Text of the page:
Customer-Firm Interaction and the Small Firm: Exploring Individual, Firm, and Environmental Level Antecedents
Customer-firm interaction (CFI) has been extensively studied in the past for its effects on customer satisfaction, new product success, and firm performance. Research on the factors that facilitate or inhibit firms from interacting with their customers, however, is sparse. In this paper, we explored individual, product/service, and environmental factors that influence customer-firm interaction. Analyses are based on data from 172 small firms. Findings suggest that significant association exists between CFI and numerous individual, firm, and environmental factors, supporting the notion that in entrepreneurial and small firms CFI is used in a strategic fashion, to support market position. A set of post-hoc analyses showed that CFI antecedents vary by context such as entrepreneurs’ gender, experience, or firm performance. Results, their implications, and future research opportunities are discussed.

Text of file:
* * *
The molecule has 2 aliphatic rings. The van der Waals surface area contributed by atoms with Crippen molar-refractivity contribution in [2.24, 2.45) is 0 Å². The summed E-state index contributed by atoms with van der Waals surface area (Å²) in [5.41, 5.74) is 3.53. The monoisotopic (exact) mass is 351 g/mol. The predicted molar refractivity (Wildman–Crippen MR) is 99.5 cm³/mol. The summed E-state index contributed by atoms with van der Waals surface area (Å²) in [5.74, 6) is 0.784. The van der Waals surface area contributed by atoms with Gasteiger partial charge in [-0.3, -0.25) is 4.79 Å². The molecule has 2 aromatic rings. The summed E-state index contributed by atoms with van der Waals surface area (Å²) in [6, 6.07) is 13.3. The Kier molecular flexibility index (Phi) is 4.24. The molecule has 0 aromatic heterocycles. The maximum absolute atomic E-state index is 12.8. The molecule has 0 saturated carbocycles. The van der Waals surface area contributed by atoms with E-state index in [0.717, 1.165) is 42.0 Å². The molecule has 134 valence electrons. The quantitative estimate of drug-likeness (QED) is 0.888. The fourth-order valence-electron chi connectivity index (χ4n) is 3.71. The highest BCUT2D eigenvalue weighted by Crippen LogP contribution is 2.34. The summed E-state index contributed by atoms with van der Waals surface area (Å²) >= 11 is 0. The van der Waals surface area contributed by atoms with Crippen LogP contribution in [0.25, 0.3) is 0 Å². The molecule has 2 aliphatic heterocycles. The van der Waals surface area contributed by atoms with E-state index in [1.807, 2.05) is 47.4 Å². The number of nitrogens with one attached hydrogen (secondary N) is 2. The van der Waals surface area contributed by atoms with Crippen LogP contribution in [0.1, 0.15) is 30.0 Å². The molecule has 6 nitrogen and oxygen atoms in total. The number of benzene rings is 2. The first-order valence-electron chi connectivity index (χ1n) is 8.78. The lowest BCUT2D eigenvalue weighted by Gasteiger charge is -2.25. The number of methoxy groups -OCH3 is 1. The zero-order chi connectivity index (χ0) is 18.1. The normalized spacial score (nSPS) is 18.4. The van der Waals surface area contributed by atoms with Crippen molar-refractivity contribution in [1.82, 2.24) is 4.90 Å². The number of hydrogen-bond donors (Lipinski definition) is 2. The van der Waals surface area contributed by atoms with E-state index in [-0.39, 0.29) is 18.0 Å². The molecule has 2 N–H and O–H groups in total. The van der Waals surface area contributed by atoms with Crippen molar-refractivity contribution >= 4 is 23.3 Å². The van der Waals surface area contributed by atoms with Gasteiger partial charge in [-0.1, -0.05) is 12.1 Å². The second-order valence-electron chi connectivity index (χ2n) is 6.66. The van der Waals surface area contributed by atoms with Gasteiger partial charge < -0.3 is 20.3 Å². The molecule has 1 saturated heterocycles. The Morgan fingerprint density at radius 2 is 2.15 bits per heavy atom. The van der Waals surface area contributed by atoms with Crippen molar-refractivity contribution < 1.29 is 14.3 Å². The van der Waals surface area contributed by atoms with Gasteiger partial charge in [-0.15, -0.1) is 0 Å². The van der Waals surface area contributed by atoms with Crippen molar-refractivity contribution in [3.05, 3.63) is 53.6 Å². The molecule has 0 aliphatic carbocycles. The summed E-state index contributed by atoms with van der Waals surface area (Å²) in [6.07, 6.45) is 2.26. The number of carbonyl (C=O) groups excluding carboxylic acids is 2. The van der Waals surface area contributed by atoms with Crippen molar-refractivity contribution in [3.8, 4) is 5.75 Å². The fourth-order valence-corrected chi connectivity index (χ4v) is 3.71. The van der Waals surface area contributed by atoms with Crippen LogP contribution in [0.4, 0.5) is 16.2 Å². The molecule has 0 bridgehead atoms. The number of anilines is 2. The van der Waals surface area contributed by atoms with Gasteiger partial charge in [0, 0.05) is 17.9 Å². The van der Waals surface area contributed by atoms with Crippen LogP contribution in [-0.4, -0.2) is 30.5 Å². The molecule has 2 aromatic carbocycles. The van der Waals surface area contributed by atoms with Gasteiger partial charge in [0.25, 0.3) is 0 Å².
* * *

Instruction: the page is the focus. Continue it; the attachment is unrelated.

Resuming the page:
Customer-firm interaction (CFI) has been extensively studied in the past for its effects on customer satisfaction, new product success, and firm performance. Research on the factors that facilitate or inhibit firms from interacting with their customers, however, is sparse. In this paper we explored individual, product/service, and environmental factors that influence customer-firm interaction. Analyses are based on data from 172 small firms. Findings suggest that significant association exists between CFI and numerous individual, firm, and environmental factors, supporting the notion that in entrepreneurial and small firms CFI is used in a strategic fashion, to support market position. A set of post-hoc analyses showed that CFI antecedents vary by context such as entrepreneurs’ gender, experience, or firm performance. Results, their implications, and future research opportunities are discussed.
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